It is not a coincidence that this year's edition of ITM Poland in Poznań will feature dedicated sightseeing paths: "Towards Industry 4.0" and "3D Printing in industry". These two somewhat overlapping issues will be factors that will change the Polish industry. At least they should do so, as long as the Polish economy does not want to remain on the sideline of global trends.
The impressive growth of the Polish economy in the last quarter of the century was due to the determination and flexibility of Polish entrepreneurs, on one hand, but on the other hand, to the competitiveness being a result of cheaper (though well-qualified) workforce. We have started to run short of this competitive advantage last few years though. If we want to climb up the ladder of economic and civilization development, we need to put the economy on a new track. This is how we come back to the slogan of Industry 4.0.
For several years, this topic has been on the agenda at various business conferences, and each year we have observed a change in approach. Although it was initially treated as a marketing slogan by the majority of Polish businesses, today we are beginning to talk about the facts. Industry 4.0 is not just about production automation and robotization. This is a change in business philosophy that requires new tools - in terms of both machinery and software, new competencies for managers and employees, and a new approach on the part of customers. With progress and development accelerating, this revolution is just around the corner. It was only a few years ago that we saw autonomous vehicles in Sci-Fi movies. Now they are being tested. The Internet of things and big data are already becoming an everyday routine for business.
Will the Polish economy find its way into this revolution? Debates at ITM Poland may not yet provide answers to those questions, but they will certainly bring us closer to conclusions. Let us start with the advantages. Holding about 18% industry share in GDP and being one of the European leaders, Poland is certainly a powerful industrial base.
“The industrial production sector is one of the engines driving the development of the Polish economy. After the collapse related to the global crisis in 2009, the level of industrial production has been steadily on the increase. Digital transformation enables companies to develop even faster and gain a unique competitive advantage based on new technologies and innovative solutions,” says Mariusz Dziurdzia, PwC partner in the industrial manufacturing sector.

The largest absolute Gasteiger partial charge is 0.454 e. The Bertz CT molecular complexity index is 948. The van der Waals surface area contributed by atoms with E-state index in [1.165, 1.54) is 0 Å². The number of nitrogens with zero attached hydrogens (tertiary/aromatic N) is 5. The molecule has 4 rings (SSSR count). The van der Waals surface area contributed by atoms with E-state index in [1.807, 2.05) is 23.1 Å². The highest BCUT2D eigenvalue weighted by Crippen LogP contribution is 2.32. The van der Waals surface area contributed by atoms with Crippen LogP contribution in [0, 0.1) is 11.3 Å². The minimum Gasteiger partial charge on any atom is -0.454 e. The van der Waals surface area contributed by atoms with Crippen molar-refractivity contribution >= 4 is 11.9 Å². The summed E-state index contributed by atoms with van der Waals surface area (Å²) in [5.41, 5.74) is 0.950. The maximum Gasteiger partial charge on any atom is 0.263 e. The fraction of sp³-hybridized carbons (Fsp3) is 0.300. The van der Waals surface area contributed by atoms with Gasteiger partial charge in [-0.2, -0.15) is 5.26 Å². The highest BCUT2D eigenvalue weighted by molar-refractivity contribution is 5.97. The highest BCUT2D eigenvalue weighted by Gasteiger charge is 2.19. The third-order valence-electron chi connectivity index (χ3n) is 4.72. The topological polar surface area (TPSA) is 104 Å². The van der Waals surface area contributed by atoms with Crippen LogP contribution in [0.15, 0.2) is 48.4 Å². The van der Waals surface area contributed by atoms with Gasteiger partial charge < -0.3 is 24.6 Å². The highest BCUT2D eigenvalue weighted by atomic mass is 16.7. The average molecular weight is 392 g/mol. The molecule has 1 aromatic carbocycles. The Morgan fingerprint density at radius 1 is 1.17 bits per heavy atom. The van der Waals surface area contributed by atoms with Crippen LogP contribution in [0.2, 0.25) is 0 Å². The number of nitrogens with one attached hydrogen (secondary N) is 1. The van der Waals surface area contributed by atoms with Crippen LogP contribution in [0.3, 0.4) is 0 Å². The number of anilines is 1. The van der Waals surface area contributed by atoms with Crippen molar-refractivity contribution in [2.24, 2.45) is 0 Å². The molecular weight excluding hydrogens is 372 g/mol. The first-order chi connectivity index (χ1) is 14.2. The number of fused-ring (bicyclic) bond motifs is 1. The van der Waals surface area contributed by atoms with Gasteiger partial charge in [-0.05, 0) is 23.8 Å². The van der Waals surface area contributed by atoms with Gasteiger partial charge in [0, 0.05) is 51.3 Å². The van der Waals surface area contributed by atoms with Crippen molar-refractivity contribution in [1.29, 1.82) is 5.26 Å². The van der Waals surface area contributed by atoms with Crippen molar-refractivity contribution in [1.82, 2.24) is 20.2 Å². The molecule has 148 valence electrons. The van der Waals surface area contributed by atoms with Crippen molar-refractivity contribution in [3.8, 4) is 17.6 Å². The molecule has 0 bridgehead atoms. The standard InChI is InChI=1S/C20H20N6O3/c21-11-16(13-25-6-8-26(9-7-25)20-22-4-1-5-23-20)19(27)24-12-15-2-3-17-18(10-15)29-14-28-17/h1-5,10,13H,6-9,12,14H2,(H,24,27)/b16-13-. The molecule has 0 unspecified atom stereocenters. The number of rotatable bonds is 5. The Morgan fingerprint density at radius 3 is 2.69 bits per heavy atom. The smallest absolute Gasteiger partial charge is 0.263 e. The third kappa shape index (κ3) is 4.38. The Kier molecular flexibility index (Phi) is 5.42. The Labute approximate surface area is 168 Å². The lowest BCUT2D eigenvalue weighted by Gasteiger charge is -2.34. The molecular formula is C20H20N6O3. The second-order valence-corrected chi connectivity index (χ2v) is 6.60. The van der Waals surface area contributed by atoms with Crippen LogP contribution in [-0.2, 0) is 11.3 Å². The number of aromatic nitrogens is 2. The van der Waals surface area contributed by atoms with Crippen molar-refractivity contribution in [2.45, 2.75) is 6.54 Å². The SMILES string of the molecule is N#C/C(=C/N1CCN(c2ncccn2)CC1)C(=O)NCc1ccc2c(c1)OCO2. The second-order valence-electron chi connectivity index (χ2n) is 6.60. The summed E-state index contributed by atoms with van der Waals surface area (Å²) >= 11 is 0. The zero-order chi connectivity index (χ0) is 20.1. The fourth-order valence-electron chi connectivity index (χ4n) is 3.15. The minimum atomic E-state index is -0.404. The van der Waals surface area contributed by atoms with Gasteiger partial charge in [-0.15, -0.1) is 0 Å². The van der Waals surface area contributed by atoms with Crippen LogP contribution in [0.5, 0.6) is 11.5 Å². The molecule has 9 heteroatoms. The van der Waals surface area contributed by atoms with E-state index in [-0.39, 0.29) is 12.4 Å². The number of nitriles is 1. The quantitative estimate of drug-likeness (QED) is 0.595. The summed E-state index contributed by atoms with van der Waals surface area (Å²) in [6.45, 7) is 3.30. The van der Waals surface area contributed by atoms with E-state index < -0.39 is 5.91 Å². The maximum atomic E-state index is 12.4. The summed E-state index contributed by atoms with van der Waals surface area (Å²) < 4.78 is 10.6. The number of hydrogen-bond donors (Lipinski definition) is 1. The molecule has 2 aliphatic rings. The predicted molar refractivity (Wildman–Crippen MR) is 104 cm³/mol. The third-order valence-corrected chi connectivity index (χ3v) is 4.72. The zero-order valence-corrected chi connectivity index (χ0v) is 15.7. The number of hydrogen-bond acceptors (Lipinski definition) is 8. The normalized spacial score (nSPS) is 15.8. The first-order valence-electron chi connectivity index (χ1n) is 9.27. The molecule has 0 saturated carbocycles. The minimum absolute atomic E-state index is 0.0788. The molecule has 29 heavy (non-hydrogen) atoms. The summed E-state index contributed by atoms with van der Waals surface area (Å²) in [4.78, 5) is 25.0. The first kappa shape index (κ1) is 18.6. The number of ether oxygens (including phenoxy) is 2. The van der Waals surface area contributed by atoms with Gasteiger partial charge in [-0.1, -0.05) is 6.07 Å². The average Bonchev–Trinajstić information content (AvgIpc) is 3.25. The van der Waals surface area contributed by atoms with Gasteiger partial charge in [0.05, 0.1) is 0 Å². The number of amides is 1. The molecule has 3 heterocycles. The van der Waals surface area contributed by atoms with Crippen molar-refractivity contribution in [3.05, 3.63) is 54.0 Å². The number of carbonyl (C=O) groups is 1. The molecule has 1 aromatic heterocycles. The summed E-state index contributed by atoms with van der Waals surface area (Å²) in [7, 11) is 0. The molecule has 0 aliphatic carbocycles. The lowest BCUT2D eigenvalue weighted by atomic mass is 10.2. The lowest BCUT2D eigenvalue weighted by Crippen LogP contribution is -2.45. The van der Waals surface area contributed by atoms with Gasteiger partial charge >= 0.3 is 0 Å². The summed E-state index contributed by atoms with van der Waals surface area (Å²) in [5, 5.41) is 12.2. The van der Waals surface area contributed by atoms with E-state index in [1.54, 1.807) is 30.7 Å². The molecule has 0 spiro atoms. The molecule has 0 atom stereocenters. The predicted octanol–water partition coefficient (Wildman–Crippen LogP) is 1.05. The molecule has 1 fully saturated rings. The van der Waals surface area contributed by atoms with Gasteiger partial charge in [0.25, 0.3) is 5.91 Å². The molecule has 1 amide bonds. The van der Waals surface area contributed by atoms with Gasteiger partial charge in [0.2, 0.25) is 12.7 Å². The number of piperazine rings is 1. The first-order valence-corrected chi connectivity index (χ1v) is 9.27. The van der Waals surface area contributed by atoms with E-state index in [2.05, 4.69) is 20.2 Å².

Poland is a European giant in the automotive industry, and the automotive industry is a major customer for industrial robots. According to the 2017 World Robotics report published by the IFR Statistical Department, the automotive industry in Poland received the highest number of new robots (37%).
The industry is also a leader in robotics with 182 robots operating per 10,000 workers. However, we are still at the beginning of the road to modernity. The average robotization density for all industries in Poland amounts to 32 robots per 10 thousand employees, with the global average of 74, whilst the European average is 99 robots per 10 thousand employees. Robotic density in the case of world leaders amounts to 631 for South Korea, 488 for Singapore and 309 for Germany per 10 thousand employees. As far as our neighbors in Central and Eastern Europe are concerned, IFR has calculated the robotization density at the following level: Slovakia 135, the Czech Republic 101 and Hungary 57 units per 10,000 employees.
The good news is that the Polish industry is developing rapidly. In 2017, it generated more than 222,000 new jobs, whilst the whole Union made up of 28 countries increased by merely 130,000 for the same sector. The increase in employment and record-low unemployment make it more and more difficult for companies to gain new employees. Robotization and automation of production may therefore be a necessity. In fact, this process has already started - in Q4 of the last year the investments of enterprises increased by 12%. Some of those investments were in new machines. “Demographic problems and work-related problems that we are observing in Poland at the moment may lead to an increase in investments in technologies that will replace people and thus increase productivity. Fragmentation of the industry can lead to greater flexibility and quicker adaptation to the necessary changes. In addition, information technologies, which we use for communication and other purposes, will force cooperation," says Julia Patorska, manager at Deloitte.
Another advantage is the relatively strong position of Polish companies in the 3D printing market, which indicates that 3D printing will be one of the main aspects of the upcoming industrial revolution, adapting products to the needs of a specific customer. This revolution means a shift from mass to individual production.
Another element of this great transformation will also be digitization, which is where there is considerable potential for growth. According to the PwC survey, 39% of Polish companies already declare a high level of digitization. PwC predicts that by 2020 Polish entrepreneurs will be spending 7.7% of their revenues on digitization.
"The latest economic data confirm that Poland has the potential to be an active participant of the industrial revolution. The economy is growing fast and investments have finally started. The upcoming ITM trade fair in Poznań will show how Polish companies can build a competitive advantage in order to achieve further successes worldwide," says Jerzy Wonka, Development Director at InfoCredit, a company engaged in the collection, provision and analysis of economic data.